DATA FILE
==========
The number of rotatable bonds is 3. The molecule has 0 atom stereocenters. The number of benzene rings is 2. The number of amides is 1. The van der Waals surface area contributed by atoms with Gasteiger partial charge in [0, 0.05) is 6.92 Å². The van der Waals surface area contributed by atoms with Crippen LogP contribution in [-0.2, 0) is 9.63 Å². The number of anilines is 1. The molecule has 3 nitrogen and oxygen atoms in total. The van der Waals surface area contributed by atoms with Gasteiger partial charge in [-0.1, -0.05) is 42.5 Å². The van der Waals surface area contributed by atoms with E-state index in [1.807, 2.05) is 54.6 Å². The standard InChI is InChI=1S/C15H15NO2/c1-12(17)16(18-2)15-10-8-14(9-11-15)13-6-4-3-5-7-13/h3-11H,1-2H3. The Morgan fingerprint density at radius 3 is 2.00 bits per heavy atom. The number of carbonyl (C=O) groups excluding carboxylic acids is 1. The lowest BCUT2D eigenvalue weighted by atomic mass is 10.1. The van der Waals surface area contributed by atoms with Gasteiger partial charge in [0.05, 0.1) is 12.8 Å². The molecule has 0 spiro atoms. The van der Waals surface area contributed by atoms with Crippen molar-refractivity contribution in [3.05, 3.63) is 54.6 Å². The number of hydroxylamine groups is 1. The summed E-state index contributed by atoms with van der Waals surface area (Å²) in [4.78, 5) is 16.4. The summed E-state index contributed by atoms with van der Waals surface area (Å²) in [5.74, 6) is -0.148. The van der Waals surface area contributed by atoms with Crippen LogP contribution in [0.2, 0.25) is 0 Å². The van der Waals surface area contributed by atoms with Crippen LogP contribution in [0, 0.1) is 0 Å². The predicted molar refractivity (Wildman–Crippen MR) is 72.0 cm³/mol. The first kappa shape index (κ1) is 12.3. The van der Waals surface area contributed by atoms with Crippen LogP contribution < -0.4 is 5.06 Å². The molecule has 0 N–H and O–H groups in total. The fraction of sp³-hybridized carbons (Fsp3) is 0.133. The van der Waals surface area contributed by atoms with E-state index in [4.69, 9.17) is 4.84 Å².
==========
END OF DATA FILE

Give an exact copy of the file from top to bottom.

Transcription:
The number of rotatable bonds is 3. The molecule has 0 atom stereocenters. The number of benzene rings is 2. The number of amides is 1. The van der Waals surface area contributed by atoms with Gasteiger partial charge in [0, 0.05) is 6.92 Å². The van der Waals surface area contributed by atoms with Crippen LogP contribution in [-0.2, 0) is 9.63 Å². The number of anilines is 1. The molecule has 3 nitrogen and oxygen atoms in total. The van der Waals surface area contributed by atoms with Gasteiger partial charge in [-0.1, -0.05) is 42.5 Å². The van der Waals surface area contributed by atoms with E-state index in [1.807, 2.05) is 54.6 Å². The standard InChI is InChI=1S/C15H15NO2/c1-12(17)16(18-2)15-10-8-14(9-11-15)13-6-4-3-5-7-13/h3-11H,1-2H3. The Morgan fingerprint density at radius 3 is 2.00 bits per heavy atom. The number of carbonyl (C=O) groups excluding carboxylic acids is 1. The lowest BCUT2D eigenvalue weighted by atomic mass is 10.1. The van der Waals surface area contributed by atoms with Gasteiger partial charge in [0.05, 0.1) is 12.8 Å². The molecule has 0 spiro atoms. The van der Waals surface area contributed by atoms with Crippen molar-refractivity contribution in [3.05, 3.63) is 54.6 Å². The number of hydroxylamine groups is 1. The summed E-state index contributed by atoms with van der Waals surface area (Å²) in [4.78, 5) is 16.4. The summed E-state index contributed by atoms with van der Waals surface area (Å²) in [5.74, 6) is -0.148. The van der Waals surface area contributed by atoms with Crippen LogP contribution in [0.2, 0.25) is 0 Å². The van der Waals surface area contributed by atoms with Crippen LogP contribution in [0, 0.1) is 0 Å². The predicted molar refractivity (Wildman–Crippen MR) is 72.0 cm³/mol. The first kappa shape index (κ1) is 12.3. The van der Waals surface area contributed by atoms with Crippen LogP contribution < -0.4 is 5.06 Å². The molecule has 0 N–H and O–H groups in total. The fraction of sp³-hybridized carbons (Fsp3) is 0.133. The van der Waals surface area contributed by atoms with E-state index in [4.69, 9.17) is 4.84 Å².